One Pet At A Time: Michelle Ingram of Zeus’ Place


Zeus’ Place is more than just a dog grooming and kenneling business. Owner Michelle Ingram started Zeus’ Place because she needed a way to fund her habit of rescuing animals and finding them forever homes. Michelle has been rescuing lost and abandoned dogs and cats since she was a child growing up in Cut Off, Louisiana. Though many people “down the bayou” thought of their dogs as property necessary for hunting, Michelle’s family believed animals are a part of the family. “Rescuing animals is something I’ve always had a passion for. If an animal isn’t a member of your family, if it’s only life is tied to a chain, then why do you have this animal? Why don’t you find someone that might love it and want it,” she questioned.

Michelle remembers her childhood years living in rural southern Louisiana fondly, saying, “It was fun growing up down the bayou. It’s a small community, and there’s only two roads down there. Everybody’s related which makes it hard to date in high school, but it was fun because it was an easier time. We knew to go home when the streetlights came on.” However, she wanted to experience the world beyond her small town, and she headed out after high school.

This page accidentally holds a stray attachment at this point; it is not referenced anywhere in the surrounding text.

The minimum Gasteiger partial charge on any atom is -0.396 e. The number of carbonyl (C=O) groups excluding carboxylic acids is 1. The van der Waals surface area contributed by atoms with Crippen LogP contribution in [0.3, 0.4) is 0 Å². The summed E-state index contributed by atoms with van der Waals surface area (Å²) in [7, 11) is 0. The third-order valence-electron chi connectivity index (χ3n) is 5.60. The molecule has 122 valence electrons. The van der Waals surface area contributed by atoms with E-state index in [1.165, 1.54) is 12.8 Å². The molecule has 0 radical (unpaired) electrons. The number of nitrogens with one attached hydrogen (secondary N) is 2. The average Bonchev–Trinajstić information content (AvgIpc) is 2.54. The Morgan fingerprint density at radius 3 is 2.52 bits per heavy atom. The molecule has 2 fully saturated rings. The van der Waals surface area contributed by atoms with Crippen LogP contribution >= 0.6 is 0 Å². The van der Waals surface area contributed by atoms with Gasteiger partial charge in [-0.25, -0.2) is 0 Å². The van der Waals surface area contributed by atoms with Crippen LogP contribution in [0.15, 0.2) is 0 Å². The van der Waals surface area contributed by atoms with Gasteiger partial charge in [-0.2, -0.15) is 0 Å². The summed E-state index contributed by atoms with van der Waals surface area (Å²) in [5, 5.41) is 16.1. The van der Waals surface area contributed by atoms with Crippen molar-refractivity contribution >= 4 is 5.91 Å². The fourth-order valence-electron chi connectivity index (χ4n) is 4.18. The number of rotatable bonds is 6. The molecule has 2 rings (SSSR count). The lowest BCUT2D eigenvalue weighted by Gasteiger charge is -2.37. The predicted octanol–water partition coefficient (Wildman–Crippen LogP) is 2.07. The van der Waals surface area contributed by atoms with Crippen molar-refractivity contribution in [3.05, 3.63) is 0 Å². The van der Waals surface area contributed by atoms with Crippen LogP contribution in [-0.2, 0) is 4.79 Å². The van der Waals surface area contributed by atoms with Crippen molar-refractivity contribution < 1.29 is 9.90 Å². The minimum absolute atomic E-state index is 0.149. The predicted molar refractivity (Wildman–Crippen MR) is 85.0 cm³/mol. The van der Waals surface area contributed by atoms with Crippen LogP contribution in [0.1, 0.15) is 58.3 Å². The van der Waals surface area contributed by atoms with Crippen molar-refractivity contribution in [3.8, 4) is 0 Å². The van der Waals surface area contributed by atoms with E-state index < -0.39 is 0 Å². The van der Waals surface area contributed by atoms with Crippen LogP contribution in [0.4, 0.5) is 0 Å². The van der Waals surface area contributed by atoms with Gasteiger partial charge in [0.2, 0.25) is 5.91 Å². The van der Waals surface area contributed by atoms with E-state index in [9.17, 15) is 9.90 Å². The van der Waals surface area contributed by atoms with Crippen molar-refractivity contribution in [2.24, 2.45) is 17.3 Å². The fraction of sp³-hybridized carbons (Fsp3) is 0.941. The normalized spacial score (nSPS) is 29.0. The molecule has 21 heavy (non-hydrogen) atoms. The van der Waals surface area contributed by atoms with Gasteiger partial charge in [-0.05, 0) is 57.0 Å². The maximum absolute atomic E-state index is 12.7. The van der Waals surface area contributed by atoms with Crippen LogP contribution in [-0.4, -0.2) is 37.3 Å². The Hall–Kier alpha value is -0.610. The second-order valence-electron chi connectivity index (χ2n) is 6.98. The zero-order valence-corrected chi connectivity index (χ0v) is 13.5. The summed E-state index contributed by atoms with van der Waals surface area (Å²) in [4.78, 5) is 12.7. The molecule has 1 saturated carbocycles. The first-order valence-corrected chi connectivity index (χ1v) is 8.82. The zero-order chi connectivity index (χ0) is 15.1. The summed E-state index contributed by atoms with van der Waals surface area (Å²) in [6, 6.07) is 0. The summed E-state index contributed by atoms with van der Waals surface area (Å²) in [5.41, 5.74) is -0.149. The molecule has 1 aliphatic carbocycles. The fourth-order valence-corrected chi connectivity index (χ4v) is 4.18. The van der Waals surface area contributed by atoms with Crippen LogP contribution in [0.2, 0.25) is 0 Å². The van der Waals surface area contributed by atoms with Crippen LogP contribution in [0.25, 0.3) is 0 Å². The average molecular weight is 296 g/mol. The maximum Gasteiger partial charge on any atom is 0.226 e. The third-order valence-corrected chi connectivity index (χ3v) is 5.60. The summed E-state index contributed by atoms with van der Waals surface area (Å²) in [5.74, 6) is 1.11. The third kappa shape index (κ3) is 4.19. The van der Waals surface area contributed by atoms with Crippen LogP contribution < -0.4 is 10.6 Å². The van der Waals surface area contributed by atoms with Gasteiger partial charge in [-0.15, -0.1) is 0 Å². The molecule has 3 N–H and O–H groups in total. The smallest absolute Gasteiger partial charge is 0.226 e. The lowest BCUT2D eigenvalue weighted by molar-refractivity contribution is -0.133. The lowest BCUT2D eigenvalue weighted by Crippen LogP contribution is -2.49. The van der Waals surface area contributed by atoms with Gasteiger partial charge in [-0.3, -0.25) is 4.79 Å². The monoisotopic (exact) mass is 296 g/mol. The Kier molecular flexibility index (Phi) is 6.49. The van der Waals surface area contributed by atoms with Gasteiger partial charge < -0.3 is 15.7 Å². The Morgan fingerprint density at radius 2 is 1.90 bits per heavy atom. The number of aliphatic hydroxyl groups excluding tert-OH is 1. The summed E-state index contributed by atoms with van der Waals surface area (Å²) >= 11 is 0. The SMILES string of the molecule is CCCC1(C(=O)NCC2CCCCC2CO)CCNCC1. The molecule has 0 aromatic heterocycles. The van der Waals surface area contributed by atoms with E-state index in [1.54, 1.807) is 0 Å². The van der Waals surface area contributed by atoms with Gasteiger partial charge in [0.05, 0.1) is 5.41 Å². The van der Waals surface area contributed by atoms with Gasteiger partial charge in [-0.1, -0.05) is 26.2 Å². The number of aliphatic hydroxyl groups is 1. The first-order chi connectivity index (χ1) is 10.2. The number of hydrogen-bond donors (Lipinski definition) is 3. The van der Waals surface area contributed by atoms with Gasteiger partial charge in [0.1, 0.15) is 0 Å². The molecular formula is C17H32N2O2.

Not Just a Small Town Girl

She left her hometown to enroll at LSU in Baton Rouge before moving to Chappaqua, New York to go to Marymount University. She came back home to finish studying at Nicholls State University in Thibodaux, and she eventually garnered degrees in art and psychology. Michelle briefly worked at a mental health facility in Raceland before realizing that this particular line of work just wasn’t for her. She then began waitressing at a local restaurant, eventually being promoted to manager. That’s when her life took a major turn. “A friend of mine was a manager in New Orleans and asked me if I wanted to move here. I said, ‘Desperately.’ I love going down the bayou, I love crawfishing, I love being in a boat, and I love camping, but I’m actually a city girl at heart. I like to have all the restaurants available to me and everything close. After moving to New York to college and seeing what it was like there, then coming back home, I realized this is what I want,” she explained.